DMBT1 inhibition of Pseudomonas aeruginosa twitching motility involves its N-glycosylation and cannot be conferred by the Scavenger Receptor Cysteine-Rich bacteria-binding peptide domain

J. Li, S.J. Wan, M.M.E. Metruccio, S. Ma, K. Nazmi, F.J. Bikker, D.J. Evans, S.M.J. Fleiszig

Research output: Contribution to JournalArticleAcademicpeer-review

Abstract

The scavenging capacity of glycoprotein DMBT1 helps defend mucosal epithelia against microbes. DMBT1 binding to multiple bacterial species involves its conserved Scavenger Receptor Cysteine-Rich (SRCR) domains, localized to a 16-mer consensus sequence peptide, SRCRP2. Previously, we showed that DMBT1 bound Pseudomonas aeruginosa pili, and inhibited twitching motility, a pilus-mediated movement important for virulence. Here, we determined molecular characteristics required for twitching motility inhibition. Heat-denatured DMBT1 lost capacity to inhibit twitching motility and showed reduced pili binding (~40%). Size-exclusion chromatography of Lys-C-digested native DMBT1 showed that only high-Mw fractions retained activity, suggesting involvement of the N-terminal containing repeated SRCR domains with glycosylated SRCR-Interspersed Domains (SIDs). However, individual or pooled consensus sequence peptides (SRCRPs 1 to 7) showed no activity and did not bind P. aeruginosa pili; nor did recombinant DMBT1 (aa 1–220) or another SRCR-rich glycoprotein, CD163. Enzymatic de-N-glycosylation of DMBT1, but not de-O-glycosylation, reduced its capacity to inhibit twitching motility (~57%), without reducing pili binding. Therefore, DMBT1 inhibition of P. aeruginosa twitching motility involves its N-glycosylation, its pili-binding capacity is insufficient, and it cannot be conferred by the SRCR bacteria-binding peptide domain, either alone or mixed with other unlinked SRCRPs, suggesting an additional mechanism for DMBT1-mediated mucosal defense.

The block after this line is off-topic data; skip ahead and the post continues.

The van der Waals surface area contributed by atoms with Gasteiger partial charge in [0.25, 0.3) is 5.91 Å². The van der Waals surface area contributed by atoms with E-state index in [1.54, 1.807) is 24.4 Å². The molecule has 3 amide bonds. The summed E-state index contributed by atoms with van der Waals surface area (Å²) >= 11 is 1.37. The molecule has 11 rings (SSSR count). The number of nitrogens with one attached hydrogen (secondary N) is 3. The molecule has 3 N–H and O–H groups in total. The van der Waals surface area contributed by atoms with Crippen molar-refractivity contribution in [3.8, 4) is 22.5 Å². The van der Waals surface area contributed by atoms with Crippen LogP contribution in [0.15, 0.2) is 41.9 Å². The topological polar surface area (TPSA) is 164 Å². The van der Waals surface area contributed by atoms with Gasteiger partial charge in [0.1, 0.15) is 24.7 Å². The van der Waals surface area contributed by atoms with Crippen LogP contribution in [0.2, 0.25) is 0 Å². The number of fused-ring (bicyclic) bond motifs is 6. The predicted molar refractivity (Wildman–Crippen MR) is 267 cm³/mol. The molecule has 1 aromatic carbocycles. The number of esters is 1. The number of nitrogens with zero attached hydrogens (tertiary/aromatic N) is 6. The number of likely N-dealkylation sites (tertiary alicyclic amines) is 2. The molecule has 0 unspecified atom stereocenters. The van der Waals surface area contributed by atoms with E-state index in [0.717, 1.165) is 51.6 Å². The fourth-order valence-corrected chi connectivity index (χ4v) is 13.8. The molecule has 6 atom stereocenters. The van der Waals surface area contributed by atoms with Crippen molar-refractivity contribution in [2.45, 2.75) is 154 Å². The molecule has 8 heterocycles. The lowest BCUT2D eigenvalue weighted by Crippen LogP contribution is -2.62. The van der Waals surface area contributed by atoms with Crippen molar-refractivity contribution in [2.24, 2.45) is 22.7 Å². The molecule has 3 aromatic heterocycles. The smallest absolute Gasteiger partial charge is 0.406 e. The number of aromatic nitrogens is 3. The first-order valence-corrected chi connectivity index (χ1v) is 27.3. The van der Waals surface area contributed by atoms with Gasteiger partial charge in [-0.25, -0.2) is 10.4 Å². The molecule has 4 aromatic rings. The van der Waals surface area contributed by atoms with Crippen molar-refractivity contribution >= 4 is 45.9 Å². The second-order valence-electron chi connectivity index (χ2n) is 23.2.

Original languageEnglish
Article number13146
Number of pages13
JournalScientific Reports
Volume9
Issue number1
DOIs
Publication statusPublished - 11 Sep 2019

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